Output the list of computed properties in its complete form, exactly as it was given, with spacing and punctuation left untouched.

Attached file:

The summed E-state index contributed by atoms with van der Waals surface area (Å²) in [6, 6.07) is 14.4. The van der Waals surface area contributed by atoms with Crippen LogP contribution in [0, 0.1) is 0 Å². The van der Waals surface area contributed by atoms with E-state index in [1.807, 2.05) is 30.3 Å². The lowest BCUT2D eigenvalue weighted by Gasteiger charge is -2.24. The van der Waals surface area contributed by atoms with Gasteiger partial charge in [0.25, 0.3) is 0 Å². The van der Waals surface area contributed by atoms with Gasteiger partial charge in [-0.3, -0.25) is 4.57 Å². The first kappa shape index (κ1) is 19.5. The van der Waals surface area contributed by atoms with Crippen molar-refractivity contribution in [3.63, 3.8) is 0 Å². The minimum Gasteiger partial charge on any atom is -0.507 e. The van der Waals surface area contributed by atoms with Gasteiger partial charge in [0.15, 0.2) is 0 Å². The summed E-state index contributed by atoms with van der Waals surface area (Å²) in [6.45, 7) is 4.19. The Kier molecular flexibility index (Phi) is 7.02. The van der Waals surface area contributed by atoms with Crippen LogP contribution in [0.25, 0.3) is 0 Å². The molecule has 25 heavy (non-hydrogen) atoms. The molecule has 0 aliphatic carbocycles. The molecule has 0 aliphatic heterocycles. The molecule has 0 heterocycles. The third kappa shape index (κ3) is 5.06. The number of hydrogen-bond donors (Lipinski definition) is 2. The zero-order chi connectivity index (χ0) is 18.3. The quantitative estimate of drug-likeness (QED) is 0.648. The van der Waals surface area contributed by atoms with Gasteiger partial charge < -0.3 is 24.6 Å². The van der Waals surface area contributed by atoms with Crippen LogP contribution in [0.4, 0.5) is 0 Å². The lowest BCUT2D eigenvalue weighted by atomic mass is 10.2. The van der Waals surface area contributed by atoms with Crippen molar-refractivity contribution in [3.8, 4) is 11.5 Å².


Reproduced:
The summed E-state index contributed by atoms with van der Waals surface area (Å²) in [6, 6.07) is 14.4. The van der Waals surface area contributed by atoms with Crippen LogP contribution in [0, 0.1) is 0 Å². The van der Waals surface area contributed by atoms with E-state index in [1.807, 2.05) is 30.3 Å². The lowest BCUT2D eigenvalue weighted by Gasteiger charge is -2.24. The van der Waals surface area contributed by atoms with Gasteiger partial charge in [0.25, 0.3) is 0 Å². The van der Waals surface area contributed by atoms with Gasteiger partial charge in [-0.3, -0.25) is 4.57 Å². The first kappa shape index (κ1) is 19.5. The van der Waals surface area contributed by atoms with Crippen molar-refractivity contribution in [3.63, 3.8) is 0 Å². The minimum Gasteiger partial charge on any atom is -0.507 e. The van der Waals surface area contributed by atoms with Gasteiger partial charge in [0.15, 0.2) is 0 Å². The summed E-state index contributed by atoms with van der Waals surface area (Å²) in [6.45, 7) is 4.19. The Kier molecular flexibility index (Phi) is 7.02. The van der Waals surface area contributed by atoms with Crippen LogP contribution in [0.25, 0.3) is 0 Å². The molecule has 25 heavy (non-hydrogen) atoms. The molecule has 0 aliphatic carbocycles. The molecule has 0 aliphatic heterocycles. The molecule has 0 heterocycles. The third kappa shape index (κ3) is 5.06. The number of hydrogen-bond donors (Lipinski definition) is 2. The zero-order chi connectivity index (χ0) is 18.3. The quantitative estimate of drug-likeness (QED) is 0.648. The van der Waals surface area contributed by atoms with Gasteiger partial charge < -0.3 is 24.6 Å². The van der Waals surface area contributed by atoms with Crippen LogP contribution in [0.4, 0.5) is 0 Å². The lowest BCUT2D eigenvalue weighted by atomic mass is 10.2. The van der Waals surface area contributed by atoms with Crippen molar-refractivity contribution in [3.8, 4) is 11.5 Å².